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tropicbreeze last won the day on December 29 2020

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    Noonamah, Australia

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  1. "Progress" is detrimental to some but benefits others. Looks like under the changes Drosera auriculata were among the winners.
  2. A lot of Ficus are used in Bonsai, that might be what you're looking for. Ficus oinkinowensis, however, tends to be small and shrubby naturally. Otherwise Ficus are usually fairly large.
  3. One of the early wet season Drosera, part of the Petiolaris Complex. Interestingly, in an area about 1 kilometre long by 100 metres wide (between canopied woodland forest and wet season inundated ground) it almost carpeted the ground and was the only Drosera present. Habitat: generally open area with very little or no canopy, soil a sandy loam with lateritic gravel sometimes with scattered larger lateritic rocks.
  4. @Luis I went through ll the photos but there weren't any habitat photos amongst them, sorry.
  5. They all come from different places, say within 50 kms, so there is variation in the appearance of the habitats. I'll go through photos and see what I can find.
  6. I like Drosera early in the morning when the dew is heavy and the sun starts to come onto them. Great photos.
  7. Just off the top of my head there's also leptorhyncha, nivea, and minutissima. And if you want to go extra small there's simmonsii.
  8. I've often wondered about effects resulting from road construction. The run off water has motor oil and micro particles of wearing tyres. There's also erosion and sedimentation resulting from the earth works which continues for some time. None of that can't be good for these delicate environments. We need the roads and we need the environment. It's a delicate balancing act.
  9. The M. beccarii I found had spines on the caudex which apparently is unusual for the region they were in. I never did an extensive search through the area so don't know whether those were just a small isolated group. I have found Dischidia in Papua New Guinea which were ant plants. In Australia I've only found Dischidia nummularia which wouldn't be an ant plant.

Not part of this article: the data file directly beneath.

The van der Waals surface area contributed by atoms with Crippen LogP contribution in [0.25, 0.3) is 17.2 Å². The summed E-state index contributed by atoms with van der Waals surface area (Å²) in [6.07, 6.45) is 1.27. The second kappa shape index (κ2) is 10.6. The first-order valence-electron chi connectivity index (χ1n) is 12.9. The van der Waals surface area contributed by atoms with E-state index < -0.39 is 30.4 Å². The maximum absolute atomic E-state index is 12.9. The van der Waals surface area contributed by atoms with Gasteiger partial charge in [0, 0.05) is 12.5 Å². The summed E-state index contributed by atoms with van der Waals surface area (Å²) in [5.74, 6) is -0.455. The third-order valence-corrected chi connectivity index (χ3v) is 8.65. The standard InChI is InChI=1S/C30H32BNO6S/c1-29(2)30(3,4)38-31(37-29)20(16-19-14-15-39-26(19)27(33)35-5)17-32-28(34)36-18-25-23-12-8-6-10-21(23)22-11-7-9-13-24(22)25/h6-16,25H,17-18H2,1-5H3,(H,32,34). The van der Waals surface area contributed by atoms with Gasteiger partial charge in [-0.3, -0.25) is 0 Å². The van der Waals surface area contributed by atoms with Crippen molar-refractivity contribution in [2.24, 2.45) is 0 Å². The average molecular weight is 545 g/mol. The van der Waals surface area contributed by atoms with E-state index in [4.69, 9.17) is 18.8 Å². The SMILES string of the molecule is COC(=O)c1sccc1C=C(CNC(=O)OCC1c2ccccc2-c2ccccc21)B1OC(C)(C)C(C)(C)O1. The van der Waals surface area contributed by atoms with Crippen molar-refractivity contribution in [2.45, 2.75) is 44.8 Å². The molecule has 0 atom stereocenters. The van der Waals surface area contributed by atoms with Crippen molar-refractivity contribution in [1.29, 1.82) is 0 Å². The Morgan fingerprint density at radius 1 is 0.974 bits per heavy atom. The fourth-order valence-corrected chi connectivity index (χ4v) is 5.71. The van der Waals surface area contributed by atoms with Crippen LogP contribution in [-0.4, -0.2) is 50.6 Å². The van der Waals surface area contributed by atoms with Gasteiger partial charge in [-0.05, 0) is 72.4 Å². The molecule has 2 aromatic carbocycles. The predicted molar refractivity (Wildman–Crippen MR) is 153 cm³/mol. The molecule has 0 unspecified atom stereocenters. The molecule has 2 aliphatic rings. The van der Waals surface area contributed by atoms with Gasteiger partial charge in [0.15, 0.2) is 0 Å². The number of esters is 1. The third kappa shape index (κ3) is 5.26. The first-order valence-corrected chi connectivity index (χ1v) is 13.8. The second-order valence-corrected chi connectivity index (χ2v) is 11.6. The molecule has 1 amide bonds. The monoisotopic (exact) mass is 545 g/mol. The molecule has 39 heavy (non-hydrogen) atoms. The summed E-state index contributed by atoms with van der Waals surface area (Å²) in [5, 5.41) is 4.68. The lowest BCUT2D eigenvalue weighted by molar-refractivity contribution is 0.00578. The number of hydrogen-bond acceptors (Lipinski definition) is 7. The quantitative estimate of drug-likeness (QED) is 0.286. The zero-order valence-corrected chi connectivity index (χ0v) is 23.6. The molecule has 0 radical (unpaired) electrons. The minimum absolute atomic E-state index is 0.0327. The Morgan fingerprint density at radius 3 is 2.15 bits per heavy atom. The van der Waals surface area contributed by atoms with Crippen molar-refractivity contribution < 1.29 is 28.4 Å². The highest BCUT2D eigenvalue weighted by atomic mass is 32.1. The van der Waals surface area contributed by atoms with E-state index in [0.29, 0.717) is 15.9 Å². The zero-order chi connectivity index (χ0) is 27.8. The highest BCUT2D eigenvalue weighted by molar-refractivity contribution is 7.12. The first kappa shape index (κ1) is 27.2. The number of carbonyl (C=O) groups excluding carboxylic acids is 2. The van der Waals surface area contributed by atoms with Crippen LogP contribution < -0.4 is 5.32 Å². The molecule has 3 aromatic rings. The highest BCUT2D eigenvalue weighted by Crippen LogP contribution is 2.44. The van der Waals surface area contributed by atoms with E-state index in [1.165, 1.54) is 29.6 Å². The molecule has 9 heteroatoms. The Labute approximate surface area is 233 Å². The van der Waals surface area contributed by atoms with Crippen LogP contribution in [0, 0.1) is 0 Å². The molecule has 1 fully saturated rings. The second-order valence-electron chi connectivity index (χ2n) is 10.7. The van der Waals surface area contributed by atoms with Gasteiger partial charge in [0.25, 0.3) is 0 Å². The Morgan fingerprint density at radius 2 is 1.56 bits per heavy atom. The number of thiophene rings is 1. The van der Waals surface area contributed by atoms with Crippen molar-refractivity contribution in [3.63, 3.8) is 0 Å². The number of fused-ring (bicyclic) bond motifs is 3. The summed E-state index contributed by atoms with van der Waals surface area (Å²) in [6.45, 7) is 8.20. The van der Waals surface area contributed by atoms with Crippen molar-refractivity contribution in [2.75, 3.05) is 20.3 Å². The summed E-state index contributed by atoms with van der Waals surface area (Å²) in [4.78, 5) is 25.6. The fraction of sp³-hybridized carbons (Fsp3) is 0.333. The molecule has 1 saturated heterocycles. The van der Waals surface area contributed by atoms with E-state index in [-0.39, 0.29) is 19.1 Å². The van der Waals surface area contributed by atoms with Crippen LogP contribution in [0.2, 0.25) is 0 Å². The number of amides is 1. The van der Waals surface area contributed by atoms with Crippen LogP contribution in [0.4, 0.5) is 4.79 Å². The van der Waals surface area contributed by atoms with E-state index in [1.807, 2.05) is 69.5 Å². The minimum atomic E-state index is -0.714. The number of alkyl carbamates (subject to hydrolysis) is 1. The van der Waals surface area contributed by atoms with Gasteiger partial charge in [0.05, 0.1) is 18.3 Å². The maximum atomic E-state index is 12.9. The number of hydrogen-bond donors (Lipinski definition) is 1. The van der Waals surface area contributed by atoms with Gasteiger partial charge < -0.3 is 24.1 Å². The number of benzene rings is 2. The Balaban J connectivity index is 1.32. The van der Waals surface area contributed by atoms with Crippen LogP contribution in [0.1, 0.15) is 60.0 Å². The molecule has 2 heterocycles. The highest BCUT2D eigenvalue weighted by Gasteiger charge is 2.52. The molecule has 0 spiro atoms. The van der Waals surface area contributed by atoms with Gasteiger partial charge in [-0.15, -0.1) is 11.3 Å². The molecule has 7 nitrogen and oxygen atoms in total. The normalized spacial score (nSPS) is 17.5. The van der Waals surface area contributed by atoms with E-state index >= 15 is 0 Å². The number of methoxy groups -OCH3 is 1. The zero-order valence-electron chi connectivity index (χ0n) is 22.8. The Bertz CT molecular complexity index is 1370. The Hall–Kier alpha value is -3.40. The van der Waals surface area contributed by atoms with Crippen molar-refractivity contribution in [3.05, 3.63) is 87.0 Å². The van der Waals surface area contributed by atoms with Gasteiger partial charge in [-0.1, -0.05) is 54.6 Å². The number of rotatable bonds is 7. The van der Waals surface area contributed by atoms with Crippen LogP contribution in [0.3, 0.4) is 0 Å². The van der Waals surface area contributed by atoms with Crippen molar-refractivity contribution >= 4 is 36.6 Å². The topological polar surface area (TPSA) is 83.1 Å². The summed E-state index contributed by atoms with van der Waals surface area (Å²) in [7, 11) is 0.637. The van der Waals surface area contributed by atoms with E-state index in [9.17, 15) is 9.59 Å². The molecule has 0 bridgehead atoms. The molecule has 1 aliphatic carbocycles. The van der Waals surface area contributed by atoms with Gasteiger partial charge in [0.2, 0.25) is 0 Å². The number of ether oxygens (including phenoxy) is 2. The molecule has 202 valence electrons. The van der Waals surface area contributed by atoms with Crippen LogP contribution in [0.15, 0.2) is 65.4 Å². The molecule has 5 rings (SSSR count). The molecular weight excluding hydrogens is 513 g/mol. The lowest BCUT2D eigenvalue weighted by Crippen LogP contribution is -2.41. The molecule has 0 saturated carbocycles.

10. Possibly no one currently active on this site grows them but I do come across mention of some of them on other forums, infrequently though. I have found Myrmecodia beccarii growing wild but have never tried to grow it myself.
  11. Nice plant. I've never found white flowered plants. Only those with mauve flowers.
  12. Cplover, this is an extract from the herbarium publication on floodplain flora of the Darwin region: "In Australia found in W.A., N.T., Qld, N.S.W. Grows in shallow fresh water, often being caught on floating debris. In the N.T. localities include Arafura Swamp, a swamp at Pukitarmarloo Point (Bathurst Island), Fogg Dam, Girraween Lagoon and floodplains of the Finniss and Reynolds rivers." But I suspect it's more common than that. Problem is it prefers permanent water but that is where you'll also get crocodiles. People don't usually like poking their heads into places like that so lots of plants are probably not seen. I haven't seen any around, but I'm always very careful around water and don't take unnecessary risks.
  13. Thanks Karsty, I should have seen that myself. The name has been edited now. This morning minimum was 17.2C with relative humidity 92%, maximum this arvo was 34.2C with relative humidity 28%. Clear skies and sunny all day with light winds. Pretty typical for this time of year. I hear the UK has been getting hammered with dry/drought conditions, above average temperatures and bush fires. Not what you'd expect.